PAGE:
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Current Status on Stem Cells and Cancers of the Gastric Epithelium

Institute of Molecular Biology and Medicinal Chemistry, Otto-von-Guericke-University Magdeburg, Leipziger Str. 44, D-39120 Magdeburg, Germany
Academic Editor: Francesc Cebrià
Int. J. Mol. Sci. 2015, 16(8), 19153-19169; https://doi.org/10.3390/ijms160819153
Received: 3 July 2015 / Revised: 28 July 2015 / Accepted: 6 August 2015 / Published: 14 August 2015
(This article belongs to the Special Issue Molecular and Cellular Basis of Regeneration and Tissue Repair)
Gastric cancer is still a leading cause of cancer-related mortality worldwide in spite of declining incidence. Gastric cancers are, essentially, adenocarcinomas and one of the strongest risk factors is still infection with Helicobacter pylori. Within the last years, it became clear that gastric self-renewal and carcinogenesis are intimately linked, particularly during chronic inflammatory conditions. Generally, gastric cancer is now regarded as a disease resulting from dysregulated differentiation of stem and progenitor cells, mainly due to an inflammatory environment. However, the situation in the stomach is rather complex, consisting of two types of gastric units which show bidirectional self-renewal from an unexpectedly large variety of progenitor/stem cell populations. As in many other tumors, cancer stem cells have also been characterized for gastric cancer. This review focuses on the various gastric epithelial stem cells, how they contribute to self-renewal and which routes are known to gastric adenocarcinomas, including their stem cells. View Full-Text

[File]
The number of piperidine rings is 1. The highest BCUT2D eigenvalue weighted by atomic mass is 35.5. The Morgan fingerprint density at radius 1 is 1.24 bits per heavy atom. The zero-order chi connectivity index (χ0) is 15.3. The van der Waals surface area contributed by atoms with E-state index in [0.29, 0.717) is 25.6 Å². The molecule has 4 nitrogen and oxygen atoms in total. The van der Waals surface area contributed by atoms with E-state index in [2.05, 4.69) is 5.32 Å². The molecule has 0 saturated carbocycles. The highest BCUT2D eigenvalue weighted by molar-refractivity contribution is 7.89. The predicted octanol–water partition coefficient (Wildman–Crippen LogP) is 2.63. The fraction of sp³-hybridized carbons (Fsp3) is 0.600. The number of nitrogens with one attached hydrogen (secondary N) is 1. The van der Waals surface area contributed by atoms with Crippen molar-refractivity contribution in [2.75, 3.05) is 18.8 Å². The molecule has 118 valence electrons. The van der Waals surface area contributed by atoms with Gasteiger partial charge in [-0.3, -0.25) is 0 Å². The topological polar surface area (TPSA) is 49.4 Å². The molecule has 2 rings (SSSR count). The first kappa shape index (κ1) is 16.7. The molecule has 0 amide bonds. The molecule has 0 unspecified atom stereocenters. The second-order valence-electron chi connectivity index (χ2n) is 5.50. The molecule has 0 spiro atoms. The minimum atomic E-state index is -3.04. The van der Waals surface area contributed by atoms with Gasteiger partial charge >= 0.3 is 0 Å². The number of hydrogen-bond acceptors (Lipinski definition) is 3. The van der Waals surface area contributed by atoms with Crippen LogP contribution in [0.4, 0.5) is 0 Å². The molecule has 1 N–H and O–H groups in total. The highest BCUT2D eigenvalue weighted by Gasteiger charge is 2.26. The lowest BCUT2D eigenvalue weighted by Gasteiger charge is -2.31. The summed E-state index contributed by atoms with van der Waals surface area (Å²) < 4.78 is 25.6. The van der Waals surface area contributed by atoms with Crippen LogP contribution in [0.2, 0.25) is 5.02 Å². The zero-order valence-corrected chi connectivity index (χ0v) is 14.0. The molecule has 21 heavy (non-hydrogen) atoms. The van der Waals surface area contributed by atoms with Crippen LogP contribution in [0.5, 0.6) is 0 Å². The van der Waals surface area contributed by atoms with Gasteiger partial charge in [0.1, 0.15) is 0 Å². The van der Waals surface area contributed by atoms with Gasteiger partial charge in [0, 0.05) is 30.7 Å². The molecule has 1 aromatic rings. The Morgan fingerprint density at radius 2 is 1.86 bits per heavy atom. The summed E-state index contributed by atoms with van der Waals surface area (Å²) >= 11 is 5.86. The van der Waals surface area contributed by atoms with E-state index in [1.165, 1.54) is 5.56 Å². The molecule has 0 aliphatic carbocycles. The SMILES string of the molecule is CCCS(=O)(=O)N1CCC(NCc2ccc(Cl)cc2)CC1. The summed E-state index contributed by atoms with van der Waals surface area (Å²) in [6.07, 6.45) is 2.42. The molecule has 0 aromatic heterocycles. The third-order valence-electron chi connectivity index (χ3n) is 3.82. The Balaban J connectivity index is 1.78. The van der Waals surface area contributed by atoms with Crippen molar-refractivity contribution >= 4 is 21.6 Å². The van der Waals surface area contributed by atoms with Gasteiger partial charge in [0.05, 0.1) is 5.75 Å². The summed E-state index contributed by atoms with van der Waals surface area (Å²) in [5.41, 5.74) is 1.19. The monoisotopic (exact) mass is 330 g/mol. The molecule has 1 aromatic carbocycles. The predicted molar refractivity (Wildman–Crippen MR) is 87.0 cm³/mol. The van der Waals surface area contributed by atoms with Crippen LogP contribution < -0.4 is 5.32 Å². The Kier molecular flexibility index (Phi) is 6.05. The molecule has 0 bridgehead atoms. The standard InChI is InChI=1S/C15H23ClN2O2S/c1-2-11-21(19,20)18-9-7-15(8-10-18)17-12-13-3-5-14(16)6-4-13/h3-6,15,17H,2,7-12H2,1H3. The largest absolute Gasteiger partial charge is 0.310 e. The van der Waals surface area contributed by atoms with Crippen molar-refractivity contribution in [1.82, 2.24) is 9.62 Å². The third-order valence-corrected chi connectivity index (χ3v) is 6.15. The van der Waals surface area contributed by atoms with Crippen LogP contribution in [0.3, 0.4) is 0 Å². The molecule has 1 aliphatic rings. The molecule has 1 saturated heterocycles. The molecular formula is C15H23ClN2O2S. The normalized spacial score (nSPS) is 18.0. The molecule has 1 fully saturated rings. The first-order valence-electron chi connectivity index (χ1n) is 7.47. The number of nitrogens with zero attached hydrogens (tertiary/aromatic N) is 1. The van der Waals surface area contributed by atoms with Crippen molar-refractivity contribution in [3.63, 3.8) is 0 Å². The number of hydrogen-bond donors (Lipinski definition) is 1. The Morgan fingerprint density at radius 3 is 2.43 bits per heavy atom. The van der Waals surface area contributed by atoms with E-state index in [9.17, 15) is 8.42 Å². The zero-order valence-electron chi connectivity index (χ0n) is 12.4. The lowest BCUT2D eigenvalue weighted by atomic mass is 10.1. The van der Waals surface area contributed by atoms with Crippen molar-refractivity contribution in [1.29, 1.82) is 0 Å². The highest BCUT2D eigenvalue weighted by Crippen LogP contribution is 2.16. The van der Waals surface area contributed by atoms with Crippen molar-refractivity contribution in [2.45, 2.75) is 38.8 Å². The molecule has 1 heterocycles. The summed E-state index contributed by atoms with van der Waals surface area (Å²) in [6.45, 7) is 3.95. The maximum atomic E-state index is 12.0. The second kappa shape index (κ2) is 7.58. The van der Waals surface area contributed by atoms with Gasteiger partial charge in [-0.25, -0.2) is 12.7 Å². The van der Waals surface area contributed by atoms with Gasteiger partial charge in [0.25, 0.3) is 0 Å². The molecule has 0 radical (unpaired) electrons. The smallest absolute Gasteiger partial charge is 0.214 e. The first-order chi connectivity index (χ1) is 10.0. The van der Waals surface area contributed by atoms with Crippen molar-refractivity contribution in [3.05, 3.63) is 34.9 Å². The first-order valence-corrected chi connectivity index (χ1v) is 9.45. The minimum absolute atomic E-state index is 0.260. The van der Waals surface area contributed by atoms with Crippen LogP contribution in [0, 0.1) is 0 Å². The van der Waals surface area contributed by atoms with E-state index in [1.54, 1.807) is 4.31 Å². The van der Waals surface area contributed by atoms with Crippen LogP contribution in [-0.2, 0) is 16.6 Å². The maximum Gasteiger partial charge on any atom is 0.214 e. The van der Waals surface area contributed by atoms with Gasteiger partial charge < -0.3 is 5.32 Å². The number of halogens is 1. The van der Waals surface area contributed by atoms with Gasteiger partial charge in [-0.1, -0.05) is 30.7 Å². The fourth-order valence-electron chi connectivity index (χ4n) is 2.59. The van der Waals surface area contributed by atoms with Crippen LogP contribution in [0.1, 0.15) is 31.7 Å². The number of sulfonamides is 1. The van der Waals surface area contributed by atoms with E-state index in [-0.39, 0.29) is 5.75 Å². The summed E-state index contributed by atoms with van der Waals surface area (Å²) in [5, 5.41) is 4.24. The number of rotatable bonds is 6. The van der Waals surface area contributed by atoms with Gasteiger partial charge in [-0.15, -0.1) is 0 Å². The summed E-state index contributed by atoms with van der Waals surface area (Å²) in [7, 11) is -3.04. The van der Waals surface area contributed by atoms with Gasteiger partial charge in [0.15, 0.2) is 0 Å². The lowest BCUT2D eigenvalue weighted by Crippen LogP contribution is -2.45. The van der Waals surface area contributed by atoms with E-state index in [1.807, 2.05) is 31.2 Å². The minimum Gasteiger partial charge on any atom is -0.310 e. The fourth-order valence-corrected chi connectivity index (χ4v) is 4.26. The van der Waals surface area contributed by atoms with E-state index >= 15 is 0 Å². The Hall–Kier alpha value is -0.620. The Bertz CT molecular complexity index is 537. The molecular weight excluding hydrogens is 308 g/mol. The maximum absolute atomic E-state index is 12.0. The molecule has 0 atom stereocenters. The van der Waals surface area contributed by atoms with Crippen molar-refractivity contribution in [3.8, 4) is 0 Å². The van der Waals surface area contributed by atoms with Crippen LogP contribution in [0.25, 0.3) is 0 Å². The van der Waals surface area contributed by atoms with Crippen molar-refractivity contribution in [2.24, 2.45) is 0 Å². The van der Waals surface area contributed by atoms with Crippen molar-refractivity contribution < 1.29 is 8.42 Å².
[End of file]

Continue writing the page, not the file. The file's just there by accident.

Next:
Keywords: gastric cancer; Helicobacter pylori; gastric mucosa; gastric self-renewal; cancer stem cell; gastric stem cell; metaplasia; SPEM; cell differentiation gastric cancer; Helicobacter pylori; gastric mucosa; gastric self-renewal; cancer stem cell; gastric stem cell; metaplasia; SPEM; cell differentiation
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Hoffmann, W. Current Status on Stem Cells and Cancers of the Gastric Epithelium. Int. J. Mol. Sci. 2015, 16, 19153-19169.

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